In a search for historical roots and moral legitimacy, some feminists and many adherents of neopagan or goddess-centered religious movements like Wicca have elaborated a founding mythology in which witches and witch hunts have a central role. Witches, they claim, were folk healers, spiritual guides and the underground survivors of a pre-Christian matriarchal cult. By the hundreds of thousands, even the millions, they were the victims of a ruthless campaign that church authorities waged throughout the Middle Ages and early modern centuries to stamp out this rival, pagan religion.
Robin Briggs, an Oxford historian, is only one of many contemporary scholars rejecting this account. What unites most "common assumptions" about witches, witchcraft and witch hunts, Mr. Briggs writes in "Witches & Neighbors: The Social and Cultural Context of European Witchcraft" (Viking Penguin, 1996), is "one very marked feature," namely "that they are hopelessly wrong."
In fact, writes Steinfels, witch persecutions were fairly rare in medieval Europe (the biggest witch craze paradoxically occurred during the Renaissance, in 1550-1650, possibly as an expression of Catholic-Protestant tensions). They were also predominantly a grass-roots phenomenon, and in many cases not directed by the Church at all. Here's a particularly surprising tidbit: Spain and Portugal hardly saw any executions for witchcraft at all, due mainly to ... the Inquisition:
In the course of its preoccupation with other scapegoats like Jews and Muslims, it had developed rules of evidence that meant most accusations and even confessions of witchcraft were dismissed as delusions.
It's not often that you see the Spanish Inquisition as the (unwitting) good guys!
Most of the accused were women, and the witchhunts often did have misogynistic overtones; but a sizable minority of witch-hunt victims were men (Steinfels says 20%, other estimates put the number at about 25%, and in some regions men were the majority of the accused). What's more, many of the accusers were also women. The total number of those executed on charges of witchcraft in Europe is estimate to range from 40,000 to 100,000.
This is not exactly "new" news. Laura Miller had an excellent piece on the subject in Salon.com in February, built around a review of Witch Craze: Terror and Fantasy in Baroque Germany by Oxford historian Lyndal Roper. Two Canadian debunkers, Lara Apps and Andrew Gow, published their book, Male Witches in Early Modern Europe, in 2003; and Briggs' Witches & Neighbors appeared in 1996.
Yet the myth of the witch-hunts as a patriarchal Holocaust in which as many as 9 million women were burned persists in women's studies courses, where students are routinely exposed to propaganda materials like Mary Daly's Gyn/Ecology and the 1990 PBS documentary The Burning Times. (Since the radical feminists love to make up ridiculous words like "herstory," can we call this "hystory"?) Yes, of course the witch-hunts were horrific; of course medieval Europe was an oppressive patriarchal society. But it did not wage a Holocaust against women. As Steinfels writes:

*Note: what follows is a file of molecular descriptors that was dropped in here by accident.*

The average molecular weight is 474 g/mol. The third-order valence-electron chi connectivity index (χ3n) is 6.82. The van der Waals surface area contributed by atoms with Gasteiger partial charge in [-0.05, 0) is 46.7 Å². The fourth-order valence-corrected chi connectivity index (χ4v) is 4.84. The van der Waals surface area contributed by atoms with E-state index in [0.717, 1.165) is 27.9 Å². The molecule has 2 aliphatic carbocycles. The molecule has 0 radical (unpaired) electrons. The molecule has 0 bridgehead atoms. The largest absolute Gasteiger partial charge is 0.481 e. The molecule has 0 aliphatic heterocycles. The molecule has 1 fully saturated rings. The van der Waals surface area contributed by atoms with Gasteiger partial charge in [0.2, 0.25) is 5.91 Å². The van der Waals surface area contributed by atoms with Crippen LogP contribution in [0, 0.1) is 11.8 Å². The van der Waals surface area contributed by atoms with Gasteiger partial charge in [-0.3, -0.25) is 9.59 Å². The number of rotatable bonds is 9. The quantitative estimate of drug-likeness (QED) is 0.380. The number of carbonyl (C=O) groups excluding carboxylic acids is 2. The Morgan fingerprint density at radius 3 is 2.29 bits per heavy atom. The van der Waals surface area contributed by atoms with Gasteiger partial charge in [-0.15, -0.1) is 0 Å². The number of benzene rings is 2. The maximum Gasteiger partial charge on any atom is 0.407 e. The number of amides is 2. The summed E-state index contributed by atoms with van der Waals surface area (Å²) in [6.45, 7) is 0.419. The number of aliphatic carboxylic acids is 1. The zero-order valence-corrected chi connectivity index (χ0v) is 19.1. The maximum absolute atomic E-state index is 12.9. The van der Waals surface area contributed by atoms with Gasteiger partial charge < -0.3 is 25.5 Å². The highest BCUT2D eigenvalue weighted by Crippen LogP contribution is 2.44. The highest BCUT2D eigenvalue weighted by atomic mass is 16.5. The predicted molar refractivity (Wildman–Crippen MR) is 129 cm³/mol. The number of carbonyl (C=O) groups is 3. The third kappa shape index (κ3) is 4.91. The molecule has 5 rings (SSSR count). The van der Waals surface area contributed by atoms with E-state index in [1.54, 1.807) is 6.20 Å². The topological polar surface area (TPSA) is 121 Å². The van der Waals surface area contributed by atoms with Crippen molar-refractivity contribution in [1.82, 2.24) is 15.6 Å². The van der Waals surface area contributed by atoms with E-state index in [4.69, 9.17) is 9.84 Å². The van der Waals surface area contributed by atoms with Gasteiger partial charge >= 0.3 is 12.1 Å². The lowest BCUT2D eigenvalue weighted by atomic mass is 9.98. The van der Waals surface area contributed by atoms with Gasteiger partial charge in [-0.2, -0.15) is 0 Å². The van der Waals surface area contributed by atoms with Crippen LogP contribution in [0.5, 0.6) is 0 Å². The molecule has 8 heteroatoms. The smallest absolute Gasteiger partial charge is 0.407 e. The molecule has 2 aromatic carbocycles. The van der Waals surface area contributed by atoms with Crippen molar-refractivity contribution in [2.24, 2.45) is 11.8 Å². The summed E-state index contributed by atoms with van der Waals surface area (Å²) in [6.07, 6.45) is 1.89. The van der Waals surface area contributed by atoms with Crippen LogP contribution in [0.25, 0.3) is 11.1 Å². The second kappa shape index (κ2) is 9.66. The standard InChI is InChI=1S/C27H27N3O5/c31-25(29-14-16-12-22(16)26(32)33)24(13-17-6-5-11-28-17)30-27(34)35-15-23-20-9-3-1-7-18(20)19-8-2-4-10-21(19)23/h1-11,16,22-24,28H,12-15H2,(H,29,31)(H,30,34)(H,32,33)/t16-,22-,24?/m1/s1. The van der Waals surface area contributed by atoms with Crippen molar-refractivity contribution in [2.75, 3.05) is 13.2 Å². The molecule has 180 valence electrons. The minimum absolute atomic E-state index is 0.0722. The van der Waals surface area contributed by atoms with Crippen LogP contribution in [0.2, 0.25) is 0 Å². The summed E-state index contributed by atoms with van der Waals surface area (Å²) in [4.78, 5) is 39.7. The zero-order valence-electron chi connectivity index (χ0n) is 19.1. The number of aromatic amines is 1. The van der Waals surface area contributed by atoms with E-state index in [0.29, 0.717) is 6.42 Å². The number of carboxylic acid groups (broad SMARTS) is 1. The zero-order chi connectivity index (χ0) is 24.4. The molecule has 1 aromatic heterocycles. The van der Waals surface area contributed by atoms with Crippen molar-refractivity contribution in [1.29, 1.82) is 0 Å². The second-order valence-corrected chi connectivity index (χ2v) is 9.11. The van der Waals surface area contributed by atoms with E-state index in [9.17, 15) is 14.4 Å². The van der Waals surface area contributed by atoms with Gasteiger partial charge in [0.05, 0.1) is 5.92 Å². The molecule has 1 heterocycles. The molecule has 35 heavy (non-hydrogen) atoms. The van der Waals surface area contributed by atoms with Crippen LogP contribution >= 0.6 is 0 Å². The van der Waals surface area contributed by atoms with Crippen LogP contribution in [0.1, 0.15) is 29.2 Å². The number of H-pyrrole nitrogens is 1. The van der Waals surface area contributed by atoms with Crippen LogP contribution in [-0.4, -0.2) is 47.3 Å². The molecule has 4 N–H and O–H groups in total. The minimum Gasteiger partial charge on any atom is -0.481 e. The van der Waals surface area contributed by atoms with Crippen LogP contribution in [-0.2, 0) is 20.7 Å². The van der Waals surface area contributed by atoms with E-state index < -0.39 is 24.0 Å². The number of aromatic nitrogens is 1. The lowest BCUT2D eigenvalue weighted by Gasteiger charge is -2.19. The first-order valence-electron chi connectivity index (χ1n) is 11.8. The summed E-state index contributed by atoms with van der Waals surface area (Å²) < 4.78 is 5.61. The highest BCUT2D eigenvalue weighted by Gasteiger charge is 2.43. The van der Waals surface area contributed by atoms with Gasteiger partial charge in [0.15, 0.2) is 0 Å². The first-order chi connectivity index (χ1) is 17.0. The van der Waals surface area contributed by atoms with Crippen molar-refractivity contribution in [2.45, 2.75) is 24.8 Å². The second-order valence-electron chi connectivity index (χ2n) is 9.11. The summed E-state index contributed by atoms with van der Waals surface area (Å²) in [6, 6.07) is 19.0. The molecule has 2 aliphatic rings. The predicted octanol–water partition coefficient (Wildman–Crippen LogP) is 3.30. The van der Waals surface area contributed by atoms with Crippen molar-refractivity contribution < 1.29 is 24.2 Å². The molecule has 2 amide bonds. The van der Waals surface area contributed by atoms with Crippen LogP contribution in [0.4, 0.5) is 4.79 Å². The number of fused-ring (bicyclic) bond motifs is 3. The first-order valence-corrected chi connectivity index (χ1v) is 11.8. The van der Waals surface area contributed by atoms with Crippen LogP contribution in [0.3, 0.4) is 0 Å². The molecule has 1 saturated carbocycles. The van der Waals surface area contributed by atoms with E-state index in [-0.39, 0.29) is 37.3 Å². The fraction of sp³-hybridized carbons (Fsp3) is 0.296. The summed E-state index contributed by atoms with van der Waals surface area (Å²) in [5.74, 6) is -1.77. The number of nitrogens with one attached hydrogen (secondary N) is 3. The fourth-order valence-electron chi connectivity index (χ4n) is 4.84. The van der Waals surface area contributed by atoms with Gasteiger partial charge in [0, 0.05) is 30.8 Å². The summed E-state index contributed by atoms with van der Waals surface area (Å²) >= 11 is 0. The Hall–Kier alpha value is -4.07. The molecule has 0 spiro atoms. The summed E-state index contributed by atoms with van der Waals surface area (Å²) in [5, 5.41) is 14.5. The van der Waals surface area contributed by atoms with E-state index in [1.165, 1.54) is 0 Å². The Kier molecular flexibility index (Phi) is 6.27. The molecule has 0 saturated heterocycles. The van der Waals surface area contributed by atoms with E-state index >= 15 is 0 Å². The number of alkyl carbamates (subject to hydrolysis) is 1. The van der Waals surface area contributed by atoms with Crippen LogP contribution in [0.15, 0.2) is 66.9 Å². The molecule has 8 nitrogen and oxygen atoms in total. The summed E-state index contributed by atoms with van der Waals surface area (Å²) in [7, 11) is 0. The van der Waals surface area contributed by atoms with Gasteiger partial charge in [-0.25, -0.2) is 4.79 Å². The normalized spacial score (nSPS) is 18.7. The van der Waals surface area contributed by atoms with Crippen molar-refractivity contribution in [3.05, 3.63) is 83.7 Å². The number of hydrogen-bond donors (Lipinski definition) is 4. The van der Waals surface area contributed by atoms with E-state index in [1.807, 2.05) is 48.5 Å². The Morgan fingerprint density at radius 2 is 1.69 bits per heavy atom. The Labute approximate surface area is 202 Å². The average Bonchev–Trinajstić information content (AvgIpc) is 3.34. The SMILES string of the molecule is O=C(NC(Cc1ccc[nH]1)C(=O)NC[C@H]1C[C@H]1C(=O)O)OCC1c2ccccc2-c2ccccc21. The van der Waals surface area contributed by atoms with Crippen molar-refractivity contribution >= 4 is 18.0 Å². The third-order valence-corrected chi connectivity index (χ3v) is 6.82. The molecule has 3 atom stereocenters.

Do such unfounded myths do anyone any good? Certainly many feminists, including some identifying themselves as neopagans, agree with contemporary historians about the answer: No.
Many presumably do. Others, shamefully, have actually compared historians who challenge the witch-hunt myths to Holcaust deniers.
Meanwhile, Ann Althouse writes that until reading the Times piece, she believed the 9 million figure to be real ever since reading Gyn/Ecology. Oddly enough, the revelation of Daly's false claim does not change her mind about the book's merits: she concludes her post with:
Have any of you folks read "Gyn/Ecology"? Oh, that is a rousing book!
I have great respect for Ann Althouse. I read her blog regularly, and I think its excellence is not in question (her commentary on the Harriet Miers nomination, for instance, has been among the best). But ... first Andrea Dworkin, now Mary Daly? Gyn/Ecology is a hate-filled, paranoid screed that excoriates men as agents of the patriarchy, "lethal organs" of a "rapist society," misogynists who feed parasitically on female energy and invent evil technologies to compensate for their inability to bear children. The birth-control pill and estrogen therapy are denounced as "the poisoning of women," a medical plot to end women's irritating tendency to live longer. The only contraception women need, Daly asserts, is a "mister-ectomy." Women who don't accept her views are derided as "honorary white males." (For a sampling of quotes see this page.) I'm not sure I understand Prof. Althouse's tolerant attitude toward this kind of hysteria and anti-male bigotry.
Update: Prof. Althouse responds:
I just said it was rousing, not that it was good or right. I went through a period when I read a lot of Dworkin and Daly's books. They were very stimulating, but also ultimately stimulated me into wanting to distance myself from them. There are plenty of things in the treatment of women to be outraged about, but polemical works that demand that you reach and maintain a permanent state of anger just seem sad after a while (or dangerous, if they are actually effective).
I understand Ann's point, of course, and I don't for a moment think that she agrees with Dworkin and Daly. However, I am still troubled by the fact that feminist hate speech (which is what Dworkin/Daly are to me) seems to get a "pass" in a way that other kinds of hate speech do not. "Rousing" is not necessarily a positive adjective, of course, but not a negative one either. In my view, reasonable feminists need to be more judgmental on the subject.